If you are afraid to ask for a raise, you are not alone. Most people, no matter how self-confident they are, feel quite anxious about this issue. But good work should be rewarded, and most companies know that great talent is hard to come by and that the cost of turnover is quite high.
If you’re doing an outstanding job, your bosses will do what it takes to keep you. All that you need is a plan. Here’s one you can carry out in ten easy steps:
1. Time It Right
Timing is key. It’s probably not best to ask for a raise when the company has just announced a massive layoff, your boss is stressed out with a huge project, or you’ve just returned from a two-week vacation. Try to find a quiet time, preferably when you’ve just completed a major initiative or pulled off a major coup.
Make sure to get in during budget-planning season for the next fiscal year. Most companies plan in second and third quarters and finalize in the third and fourth quarters. Find out your company’s budget-planning timeline before it’s too late. If you miss it, your boss may not be able to give you a raise, even if they want to!
2. Leverage Is Key
Start meeting with recruiters and headhunters and begin applying for other jobs. The more leverage you have, the stronger your negotiating position will be. Plus, it’s good to assess the job market. Korn Ferry, CareerBuilder, Monster – just get out there. If there aren’t a lot of other places for you to go, you’ll need to dial down your expectations.
3. Formalize It
Let your boss know that you’d like to schedule a meeting with them and an HR rep to discuss your future. Send a meeting invitation and plan for at least a 45-minute discussion.
4. State Your Value
Make a list of all your skills, from your fluency in a foreign language to your IT experience, from your project management protocols to your accreditations, classes, and expertise. Chances are, the last time your boss reviewed your skills was when they first looked at your resume.
5. List Your Successes
Prepare a bulleted list of all your accomplishments since you joined the company and bring it to the meeting. Don’t leave anything out. Build it up with supporting evidence, like financial documents, plans, and press coverage. Have this evidence on hand during the meeting! Most bosses are not aware of all that you’ve done.
Do your homework and benchmark your salary against other talent in similar positions in comparably-sized cities. Salary.com, PayScale.com, and the BLS are great resources. If you’ve just entered the workforce from college, the National Association of Colleges and Employers has a lot of useful information. When you give your boss your proposal, go for the highest range. You’ll want to have room to negotiate down.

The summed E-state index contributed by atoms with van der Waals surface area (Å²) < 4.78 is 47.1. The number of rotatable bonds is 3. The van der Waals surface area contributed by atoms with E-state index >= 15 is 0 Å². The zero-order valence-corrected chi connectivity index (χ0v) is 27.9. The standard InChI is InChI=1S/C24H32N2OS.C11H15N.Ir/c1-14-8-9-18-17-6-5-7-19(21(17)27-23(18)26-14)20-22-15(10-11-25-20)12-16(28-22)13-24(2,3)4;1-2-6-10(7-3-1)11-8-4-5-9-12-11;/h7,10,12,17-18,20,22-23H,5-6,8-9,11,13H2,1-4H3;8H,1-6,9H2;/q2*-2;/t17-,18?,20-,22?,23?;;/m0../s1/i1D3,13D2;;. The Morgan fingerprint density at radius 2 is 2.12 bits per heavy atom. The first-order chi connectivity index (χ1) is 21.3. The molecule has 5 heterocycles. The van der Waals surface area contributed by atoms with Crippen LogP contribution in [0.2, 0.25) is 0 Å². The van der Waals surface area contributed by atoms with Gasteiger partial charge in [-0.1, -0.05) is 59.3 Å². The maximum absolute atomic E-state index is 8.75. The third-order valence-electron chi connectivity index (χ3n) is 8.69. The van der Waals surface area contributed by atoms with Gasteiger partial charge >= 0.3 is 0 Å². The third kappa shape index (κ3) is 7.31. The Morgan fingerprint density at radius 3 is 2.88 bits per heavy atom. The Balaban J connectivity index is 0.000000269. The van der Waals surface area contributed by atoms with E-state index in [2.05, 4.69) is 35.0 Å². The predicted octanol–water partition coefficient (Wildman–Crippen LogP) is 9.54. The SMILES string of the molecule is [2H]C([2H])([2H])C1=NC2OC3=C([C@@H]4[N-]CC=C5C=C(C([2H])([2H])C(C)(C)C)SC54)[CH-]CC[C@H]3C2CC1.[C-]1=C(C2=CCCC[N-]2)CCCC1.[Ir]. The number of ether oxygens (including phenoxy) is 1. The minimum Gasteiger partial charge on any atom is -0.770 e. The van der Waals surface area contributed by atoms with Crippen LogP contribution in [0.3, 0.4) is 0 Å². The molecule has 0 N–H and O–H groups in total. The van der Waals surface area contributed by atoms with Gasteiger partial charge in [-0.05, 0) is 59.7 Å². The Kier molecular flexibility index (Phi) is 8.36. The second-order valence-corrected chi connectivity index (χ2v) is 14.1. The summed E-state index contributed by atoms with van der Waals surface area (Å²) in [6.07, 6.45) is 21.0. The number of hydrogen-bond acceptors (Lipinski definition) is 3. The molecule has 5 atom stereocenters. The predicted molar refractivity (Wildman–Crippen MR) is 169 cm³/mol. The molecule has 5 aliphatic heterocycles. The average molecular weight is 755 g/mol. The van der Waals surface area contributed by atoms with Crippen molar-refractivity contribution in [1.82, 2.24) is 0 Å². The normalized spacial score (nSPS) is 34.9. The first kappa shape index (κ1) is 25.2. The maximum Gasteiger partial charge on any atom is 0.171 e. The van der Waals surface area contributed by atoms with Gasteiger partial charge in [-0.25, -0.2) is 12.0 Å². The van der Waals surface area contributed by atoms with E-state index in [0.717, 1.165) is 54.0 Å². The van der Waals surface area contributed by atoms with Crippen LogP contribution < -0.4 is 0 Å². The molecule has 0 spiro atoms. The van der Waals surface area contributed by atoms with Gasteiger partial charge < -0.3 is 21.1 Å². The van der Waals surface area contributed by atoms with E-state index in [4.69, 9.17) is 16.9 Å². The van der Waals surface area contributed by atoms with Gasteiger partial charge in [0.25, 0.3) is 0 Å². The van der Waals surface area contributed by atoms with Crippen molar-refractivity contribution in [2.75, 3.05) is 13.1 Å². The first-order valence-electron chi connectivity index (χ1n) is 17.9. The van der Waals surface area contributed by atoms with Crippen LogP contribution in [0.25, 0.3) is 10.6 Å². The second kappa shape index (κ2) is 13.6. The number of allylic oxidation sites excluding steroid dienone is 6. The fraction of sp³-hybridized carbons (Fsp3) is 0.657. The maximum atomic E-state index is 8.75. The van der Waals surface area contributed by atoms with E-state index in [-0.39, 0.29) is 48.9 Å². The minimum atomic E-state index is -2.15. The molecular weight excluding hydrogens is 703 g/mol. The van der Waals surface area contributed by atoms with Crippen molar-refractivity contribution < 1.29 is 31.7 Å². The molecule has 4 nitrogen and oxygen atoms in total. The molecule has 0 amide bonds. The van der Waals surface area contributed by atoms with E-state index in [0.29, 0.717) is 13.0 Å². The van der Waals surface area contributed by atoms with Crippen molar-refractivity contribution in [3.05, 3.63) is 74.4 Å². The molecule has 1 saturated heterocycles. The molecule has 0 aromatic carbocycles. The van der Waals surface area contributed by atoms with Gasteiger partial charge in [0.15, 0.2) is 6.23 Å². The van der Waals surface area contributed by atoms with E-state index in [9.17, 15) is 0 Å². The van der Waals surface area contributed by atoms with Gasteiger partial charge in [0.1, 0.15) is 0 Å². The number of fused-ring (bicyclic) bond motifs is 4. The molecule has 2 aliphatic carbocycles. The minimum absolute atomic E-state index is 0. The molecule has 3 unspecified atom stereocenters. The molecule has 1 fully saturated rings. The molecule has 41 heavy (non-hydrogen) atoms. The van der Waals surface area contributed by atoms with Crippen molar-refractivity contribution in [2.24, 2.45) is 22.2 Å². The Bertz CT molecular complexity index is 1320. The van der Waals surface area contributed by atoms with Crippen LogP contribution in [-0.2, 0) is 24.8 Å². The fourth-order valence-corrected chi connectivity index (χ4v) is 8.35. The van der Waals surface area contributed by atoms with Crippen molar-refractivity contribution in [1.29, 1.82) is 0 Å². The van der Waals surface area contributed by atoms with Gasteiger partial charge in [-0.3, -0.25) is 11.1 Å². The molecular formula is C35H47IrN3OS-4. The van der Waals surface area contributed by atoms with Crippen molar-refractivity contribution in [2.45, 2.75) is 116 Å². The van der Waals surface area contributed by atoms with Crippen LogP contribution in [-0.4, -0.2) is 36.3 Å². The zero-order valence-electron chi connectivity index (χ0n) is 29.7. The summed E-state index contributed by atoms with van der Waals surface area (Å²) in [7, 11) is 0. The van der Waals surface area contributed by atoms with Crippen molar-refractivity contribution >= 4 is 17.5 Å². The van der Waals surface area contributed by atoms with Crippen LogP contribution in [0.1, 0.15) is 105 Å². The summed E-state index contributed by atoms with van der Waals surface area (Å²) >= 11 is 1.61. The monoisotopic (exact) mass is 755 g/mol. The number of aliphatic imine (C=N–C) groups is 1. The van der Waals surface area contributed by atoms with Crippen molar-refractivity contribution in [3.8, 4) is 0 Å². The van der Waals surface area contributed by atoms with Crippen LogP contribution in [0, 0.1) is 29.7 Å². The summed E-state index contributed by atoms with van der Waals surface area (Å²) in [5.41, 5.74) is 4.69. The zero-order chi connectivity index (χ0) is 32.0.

7. Change Your Attitude
There’s a difference between asking for more money and asserting your value to the organization. Demonstrate your desire to help and your ability to contribute to the business’s success. No one wants to hear someone whine and complain. Let your boss know that you are committed to the company, that you enjoy your work, and that you’re more than happy to take on additional responsibilities.
Be prepared for a “no,” and be ready to negotiate for anything else that is important to you, such as a better title, an expanded team, an assistant, more flexibility, increased vacation time, or improved benefits.
9. Document It
Write up what you agreed to in a formal memorandum and email it to your boss and your HR rep. Add all the pertinent details, such as the amount of the raise, the effective pay period, title changes, and anything else you agreed to.
10. Follow Up
If you had to accept a smaller raise than you wanted, agree to it for a six-month period with a promise to renegotiate based on your performance.
Do your homework, and don’t sell yourself short.
Now go forth and conquer!
This article originally appeared on the Huffington Post. For more from Rana Florida, check out Upgrade, Taking Your Work and Life from Ordinary to Extraordinary.